Although the First Amendment question is getting much press, what has been given little coverage by the media and by Judge Lee is Pro-Football’s Fifth Amendment Takings Clause claim. Citing In re Int’l Flowers & Fragrances, Inc., 183 F.3d 1361, 1366 (Fed. Cir. 1999), Judge Lee summarily dismissed the claim in three sentences, finding no property interest in the registrations subject to a taking. In Int’l Flowers, the Federal Circuit upheld a refusal to register a mark that included a “phantom” element because the application violated the one-mark-per-application rule. (A “phantom” element is essentially a blank to be filled in later with any material, a component subject to change.) The Court ruled that the refusal of registration was not a deprivation of property without due process and equal protection. The applicant had not established a constitutionally protected property interest in registration of its phantom marks.
Int’l Flowers is readily distinguishable. There, the applicant had no trademark interests that could be expended upon by registration. Trademark rights are earned by adoption and use in commerce, so there can be no trademark rights in a phantom or blank element. Federal registration does not create trademark rights—it can only expand on rights that already exist. In this case, Pro-Football has used the REDSKINS marks in commerce for decades. Registration expanded upon Pro-Football’s preexisting trademark interests. This case involves cancellation of additional benefits afforded by registration, not the refusal to expand on rights that never existed.
What is more, although both the Federal Circuit and the Eastern District made a point to distinguish between trademark interests and registration interests, neither court addressed why the latter are not also property interests. The rights are distinct, but does that warrant the conclusion that only one is a property right? Nothing about the Court’s ruling deprives Pro-Football of its property interests in the REDSKINS marks themselves. But it does deprive Pro-Football of the expansion of those interests afforded by registration. The Lanham Act codified trademark common law, but also expanded on it by creating additional rights as noted above. Like a trademark itself, a registration and all the associated benefits can be assigned. Registrations are exclusive. A registration can exist perpetually like other private property rights. Additionally, although precedent concludes that patents are not protected property rights in this context because patent rights arise under the Constitution’s Intellectual Property Clause and not a source independent of the Constitution, the same is not true of the trademark registration regime. A registration—in addition to and apart from the trademark itself—appears to be a property interest that could be taken. Regardless, the Eastern District never addressed due process or equal protection.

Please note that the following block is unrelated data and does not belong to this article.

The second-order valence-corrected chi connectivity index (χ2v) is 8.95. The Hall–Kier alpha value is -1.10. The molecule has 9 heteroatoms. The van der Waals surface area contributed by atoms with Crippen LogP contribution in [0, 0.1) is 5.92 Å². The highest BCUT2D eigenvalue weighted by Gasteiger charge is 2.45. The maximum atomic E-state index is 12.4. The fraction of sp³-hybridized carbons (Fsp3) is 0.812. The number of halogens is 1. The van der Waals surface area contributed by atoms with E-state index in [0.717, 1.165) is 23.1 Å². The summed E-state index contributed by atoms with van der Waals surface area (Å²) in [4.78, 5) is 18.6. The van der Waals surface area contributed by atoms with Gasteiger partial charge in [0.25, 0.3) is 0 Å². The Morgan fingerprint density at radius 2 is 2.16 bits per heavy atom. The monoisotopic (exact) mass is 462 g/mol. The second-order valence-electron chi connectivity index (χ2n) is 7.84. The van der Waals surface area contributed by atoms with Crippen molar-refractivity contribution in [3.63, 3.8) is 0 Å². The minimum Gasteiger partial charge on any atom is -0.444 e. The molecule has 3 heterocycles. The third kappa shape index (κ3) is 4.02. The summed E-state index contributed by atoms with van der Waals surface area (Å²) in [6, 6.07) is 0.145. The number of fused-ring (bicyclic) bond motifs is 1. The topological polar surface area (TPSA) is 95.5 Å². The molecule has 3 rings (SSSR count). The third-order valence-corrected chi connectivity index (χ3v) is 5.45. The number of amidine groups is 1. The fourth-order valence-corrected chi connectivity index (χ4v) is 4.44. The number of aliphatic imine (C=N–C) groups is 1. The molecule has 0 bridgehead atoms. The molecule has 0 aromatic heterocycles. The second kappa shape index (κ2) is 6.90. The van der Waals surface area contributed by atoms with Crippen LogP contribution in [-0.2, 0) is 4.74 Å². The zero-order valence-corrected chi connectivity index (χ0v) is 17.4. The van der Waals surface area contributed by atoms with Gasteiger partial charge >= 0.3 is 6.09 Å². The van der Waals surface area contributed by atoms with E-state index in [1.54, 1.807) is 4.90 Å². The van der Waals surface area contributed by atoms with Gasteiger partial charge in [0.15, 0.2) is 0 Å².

In the end, however, Judge Lee reminds that Pro-Football is still well within its rights to use the REDSKINS marks and that fans can still collect, wear and display the marks. He leaves Pro-Football and other businesses with a warning though: “only business like [Pro-Football] control their own destiny with respect to how the public discerns the source and origin of [its] goods and services.” Op. at 69.